Different from my interaction with the large pieces of paper and lengths of fabric, as seen in room divining, which focuses more directly with space, I note that when working with the household objects, I approached them as instruments. I focused less on my body’s interaction with the space in which I moved, and more on my physical correspondence with the objects and their animacy; their potential to take flight into sound, when I intentionally manipulated them. The objects became instruments that I directly addressed with my hands, feet, and body weight as a means of creating sound.
When viewing the video "Objects-as-Instruments" (which can be found on this page), I note and recall how acutely I listened for the next sound, and was poised to react for the moment that it would erupt, considering what I would do if it did, depending on its volume, frequency and density. And if no sound came, then I had to make a decision about whether to wait or listen for it until it did, or to intervene in the silence by “instrumentalizing” my materials in order to get an audible result: to “play them." Often, when I did the latter, and managed to elicit a sound with my instrument (as in the case of the wooden clothes dryer, which somehow morphed into a crude and creaky vertically-aligned accordion, greater than my body length), it was hard for me not to judge the sound in “musical" terms. I did not think about that when I worked with the paper and fabric. In that case, I was engaged in an exploration of space that absorbed me completely, and which, in those moments, seemed to erase my subjectivity. In no way did I feel that I was creating a performance, even though Olive was there (on Zoom) as my witness. I only listened and sensed, as I swept the space with the paper, divining the room.
As I moved with the household objects-as-instruments, I did have a sense of the session as a performance. I recall the moments when I made sounds that I enjoyed and hoped that Olive did too. (For example, the quiet swooshing of the plastic dropcloths near the beginning of the video, and later in the piece when I folded my body over the wooden “accordion” as it too folded down, some multi-pitched feedback emerged that had a texture and sense of stasis that I found beautiful, and which reminded me of the sounds I intentionally create with my electronically- processed accordion). I’m also able to see in the video and remember moments during this session when I felt embarrassed by the sounds and movements that I made, similar to how I felt when I began learning to improvise as a musician.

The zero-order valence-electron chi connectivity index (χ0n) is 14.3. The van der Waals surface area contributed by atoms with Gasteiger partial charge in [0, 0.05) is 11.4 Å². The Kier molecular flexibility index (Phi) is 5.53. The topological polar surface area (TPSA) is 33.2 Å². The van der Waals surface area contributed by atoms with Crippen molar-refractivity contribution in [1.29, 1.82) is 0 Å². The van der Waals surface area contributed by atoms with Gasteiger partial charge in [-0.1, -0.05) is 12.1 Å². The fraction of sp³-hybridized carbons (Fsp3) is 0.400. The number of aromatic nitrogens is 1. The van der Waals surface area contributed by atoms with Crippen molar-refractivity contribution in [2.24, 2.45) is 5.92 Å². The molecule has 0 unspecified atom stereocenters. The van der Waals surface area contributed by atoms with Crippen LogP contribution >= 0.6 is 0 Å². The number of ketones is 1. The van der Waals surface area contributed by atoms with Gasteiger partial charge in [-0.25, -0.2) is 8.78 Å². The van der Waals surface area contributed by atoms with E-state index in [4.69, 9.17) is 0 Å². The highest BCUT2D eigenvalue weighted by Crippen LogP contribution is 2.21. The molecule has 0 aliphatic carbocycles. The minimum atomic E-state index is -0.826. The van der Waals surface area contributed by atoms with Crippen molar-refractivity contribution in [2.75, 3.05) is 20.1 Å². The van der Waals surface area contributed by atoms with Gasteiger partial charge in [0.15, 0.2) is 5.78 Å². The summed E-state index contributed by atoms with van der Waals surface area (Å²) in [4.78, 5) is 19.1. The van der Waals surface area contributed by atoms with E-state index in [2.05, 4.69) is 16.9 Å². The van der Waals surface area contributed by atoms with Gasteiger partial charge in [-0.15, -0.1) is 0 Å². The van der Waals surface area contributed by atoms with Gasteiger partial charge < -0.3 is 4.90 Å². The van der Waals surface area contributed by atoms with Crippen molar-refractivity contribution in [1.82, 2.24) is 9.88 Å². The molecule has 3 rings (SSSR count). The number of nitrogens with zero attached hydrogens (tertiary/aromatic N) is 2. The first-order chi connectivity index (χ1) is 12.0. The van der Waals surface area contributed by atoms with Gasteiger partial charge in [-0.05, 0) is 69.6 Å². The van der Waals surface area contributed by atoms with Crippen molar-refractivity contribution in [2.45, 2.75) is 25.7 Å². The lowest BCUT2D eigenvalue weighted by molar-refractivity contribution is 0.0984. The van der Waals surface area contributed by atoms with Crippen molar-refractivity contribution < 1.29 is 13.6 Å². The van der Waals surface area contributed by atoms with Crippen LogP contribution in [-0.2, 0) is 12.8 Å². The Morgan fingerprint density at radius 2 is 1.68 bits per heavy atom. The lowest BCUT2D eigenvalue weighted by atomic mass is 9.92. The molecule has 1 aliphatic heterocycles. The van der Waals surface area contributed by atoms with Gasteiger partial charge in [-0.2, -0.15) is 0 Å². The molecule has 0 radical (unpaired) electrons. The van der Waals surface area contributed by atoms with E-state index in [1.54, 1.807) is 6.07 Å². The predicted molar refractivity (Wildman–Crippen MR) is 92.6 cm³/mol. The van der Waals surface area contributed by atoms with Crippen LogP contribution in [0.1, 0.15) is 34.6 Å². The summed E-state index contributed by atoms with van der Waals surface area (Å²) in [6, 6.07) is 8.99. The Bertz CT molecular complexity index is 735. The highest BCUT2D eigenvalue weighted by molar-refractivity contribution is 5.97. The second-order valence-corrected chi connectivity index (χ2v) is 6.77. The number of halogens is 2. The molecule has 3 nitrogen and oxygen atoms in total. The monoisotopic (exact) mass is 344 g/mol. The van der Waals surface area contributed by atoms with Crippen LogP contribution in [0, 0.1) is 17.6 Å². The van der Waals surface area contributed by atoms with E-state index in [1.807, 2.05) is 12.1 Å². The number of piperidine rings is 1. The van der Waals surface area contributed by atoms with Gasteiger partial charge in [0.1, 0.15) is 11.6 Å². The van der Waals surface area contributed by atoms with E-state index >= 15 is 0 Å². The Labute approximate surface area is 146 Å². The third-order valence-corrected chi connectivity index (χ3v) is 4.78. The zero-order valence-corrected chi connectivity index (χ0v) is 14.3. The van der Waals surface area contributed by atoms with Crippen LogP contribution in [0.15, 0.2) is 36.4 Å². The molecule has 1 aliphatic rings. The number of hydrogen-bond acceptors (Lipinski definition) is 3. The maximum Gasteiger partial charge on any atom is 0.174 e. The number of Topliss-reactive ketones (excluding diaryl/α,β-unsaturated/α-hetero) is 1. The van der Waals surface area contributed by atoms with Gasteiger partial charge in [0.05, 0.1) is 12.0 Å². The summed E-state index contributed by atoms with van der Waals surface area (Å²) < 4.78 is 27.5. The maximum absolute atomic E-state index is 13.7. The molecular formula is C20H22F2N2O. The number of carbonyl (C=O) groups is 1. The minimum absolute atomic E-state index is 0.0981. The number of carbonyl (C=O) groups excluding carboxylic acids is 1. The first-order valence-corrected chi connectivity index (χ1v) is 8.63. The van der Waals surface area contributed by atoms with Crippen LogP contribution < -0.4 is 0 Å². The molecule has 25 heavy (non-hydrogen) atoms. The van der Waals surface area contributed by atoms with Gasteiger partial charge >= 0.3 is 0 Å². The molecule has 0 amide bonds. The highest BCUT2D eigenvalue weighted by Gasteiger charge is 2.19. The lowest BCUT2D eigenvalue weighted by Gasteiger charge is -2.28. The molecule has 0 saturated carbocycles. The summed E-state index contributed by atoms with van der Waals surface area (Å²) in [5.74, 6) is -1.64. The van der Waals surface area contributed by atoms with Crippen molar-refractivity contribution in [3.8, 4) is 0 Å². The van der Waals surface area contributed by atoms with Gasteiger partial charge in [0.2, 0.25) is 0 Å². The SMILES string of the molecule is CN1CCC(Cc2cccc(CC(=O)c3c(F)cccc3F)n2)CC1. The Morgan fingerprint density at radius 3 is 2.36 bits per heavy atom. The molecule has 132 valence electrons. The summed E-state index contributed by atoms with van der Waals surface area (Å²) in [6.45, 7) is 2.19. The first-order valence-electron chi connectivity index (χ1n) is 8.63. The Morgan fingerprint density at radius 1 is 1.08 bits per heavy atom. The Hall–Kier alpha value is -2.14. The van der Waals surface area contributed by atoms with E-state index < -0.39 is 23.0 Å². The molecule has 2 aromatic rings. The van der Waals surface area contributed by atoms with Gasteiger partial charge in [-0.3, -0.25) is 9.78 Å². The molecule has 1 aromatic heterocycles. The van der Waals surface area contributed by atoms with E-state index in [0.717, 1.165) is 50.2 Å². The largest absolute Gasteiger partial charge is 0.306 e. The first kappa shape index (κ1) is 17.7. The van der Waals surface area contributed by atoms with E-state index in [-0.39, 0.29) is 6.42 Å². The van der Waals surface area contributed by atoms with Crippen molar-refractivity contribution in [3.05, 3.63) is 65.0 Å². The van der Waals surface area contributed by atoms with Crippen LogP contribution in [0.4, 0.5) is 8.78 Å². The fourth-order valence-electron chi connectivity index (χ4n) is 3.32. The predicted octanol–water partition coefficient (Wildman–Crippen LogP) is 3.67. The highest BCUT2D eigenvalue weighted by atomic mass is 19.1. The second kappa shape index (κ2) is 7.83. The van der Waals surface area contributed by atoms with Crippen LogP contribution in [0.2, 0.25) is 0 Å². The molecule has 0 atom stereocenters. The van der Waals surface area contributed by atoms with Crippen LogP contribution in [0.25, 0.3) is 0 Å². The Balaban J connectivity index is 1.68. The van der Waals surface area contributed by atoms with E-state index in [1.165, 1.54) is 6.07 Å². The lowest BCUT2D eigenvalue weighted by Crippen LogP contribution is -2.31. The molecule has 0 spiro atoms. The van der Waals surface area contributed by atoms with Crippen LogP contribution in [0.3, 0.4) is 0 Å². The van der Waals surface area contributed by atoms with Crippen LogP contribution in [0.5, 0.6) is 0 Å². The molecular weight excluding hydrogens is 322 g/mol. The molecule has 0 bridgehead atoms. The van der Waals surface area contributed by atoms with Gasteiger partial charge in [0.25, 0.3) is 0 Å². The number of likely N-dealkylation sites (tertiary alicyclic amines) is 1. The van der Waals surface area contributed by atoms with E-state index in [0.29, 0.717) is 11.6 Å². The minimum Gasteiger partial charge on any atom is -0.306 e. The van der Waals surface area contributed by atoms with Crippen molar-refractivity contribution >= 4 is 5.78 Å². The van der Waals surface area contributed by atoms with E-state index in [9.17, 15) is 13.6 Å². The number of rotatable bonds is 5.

Through this process I developed a deeper understanding about my physical interaction with objects, how I work with physical and acoustic space, and the role that listening has in this practice. This is research that has been moving toward a form of performance that is situated in intimacy, perhaps, as was suggested to me by my external supervisor Trond Lossius, just for an audience of one or two persons, whom I could invite to my home to witness what I am doing. Such a performance could point to further possibilities for dissemination of artistic research: honoring process-oriented work, deep engagement with materials, and the relationship between I and the Other.
This research was rough and noisy, and it was created in isolation. And yet for me, it resulted in works from which I learned that I was engaged in an embodied practice that was equally composed of sounding and listening. I wondered if and how I might share this work with other artistic researchers—in terms of process, materials, and also affective qualities and poetics. Among the latter are what I perceived as these works’ abject aspects, which attract me: the fact that they are not about making beautiful music, but rather home in on interruptions of sonic flow, with awkward eruptions of feedback, unintended silences, or just plain ugly sound. These were the moments when I could locate resonance and reflections—not from an "other," but only and simply from the walls and surfaces of the room in which I lived.
Lockdown did ease this past summer, and I was able to invite another person as a collaborator: in this case, I asked pianist Magda Mayas to engage in three days of artistic research with me in a large studio in Berlin. During those days, we shared and exchanged our sonic materials, and explored ways in which we could extend our musical and performative gestures across and with each other in acoustic and physical space, documenting this research with sound and video recordings. As an outcome, we recorded a set of improvisations for two pianos, objects, electronics, my accordion, and Magda’s Clavinet.
We also made a longer form piece, which was recorded on video. In this collaboration, we really do share our materials and processes. Magda is an improviser who normally plays inside the grand piano, working with a set of preparations that she has developed over the years, which provides a huge range of timbral possibilities. In this instance, she worked for the first time with objects outside of the piano, some of which she brought with her to the session, and some, which belong to me, are an autoethnographic reflection of my sonic identity as a performer. For this session, I eschewed working with the instruments with which I have the greatest fluency: accordion, interactive electronics, and acoustic and electronic keyboards. Instead, I exposed my engagement with the more intractable materials that I had been exploring during the lockdown —large rolls of paper and amplified drawing tools, along with my software instrument-—moving close to the floor, though occasionally jumping up and grabbing other materials from another part of the room. Magda and I recorded a discussion of our process afterward, both admitting that we felt vulnerable as we explored this form of research, but also intrigued by the way it asked us to work differently with our respective materials, rethinking our sonic interaction, and notions of fluency or virtuosity.
As I had instigated this research, Magda gave me permission to edit the video as I wished, and I see it as both a document of our research and also as a work in itself. In this piece, she appears at times as a not-quite materialized “other.” This points to my own subjectivity—with the other as an implicit presence, who comes into focus and being through visceral engagement with (our shared) materials/materiality. My materials were, at last, in someone else’s hands.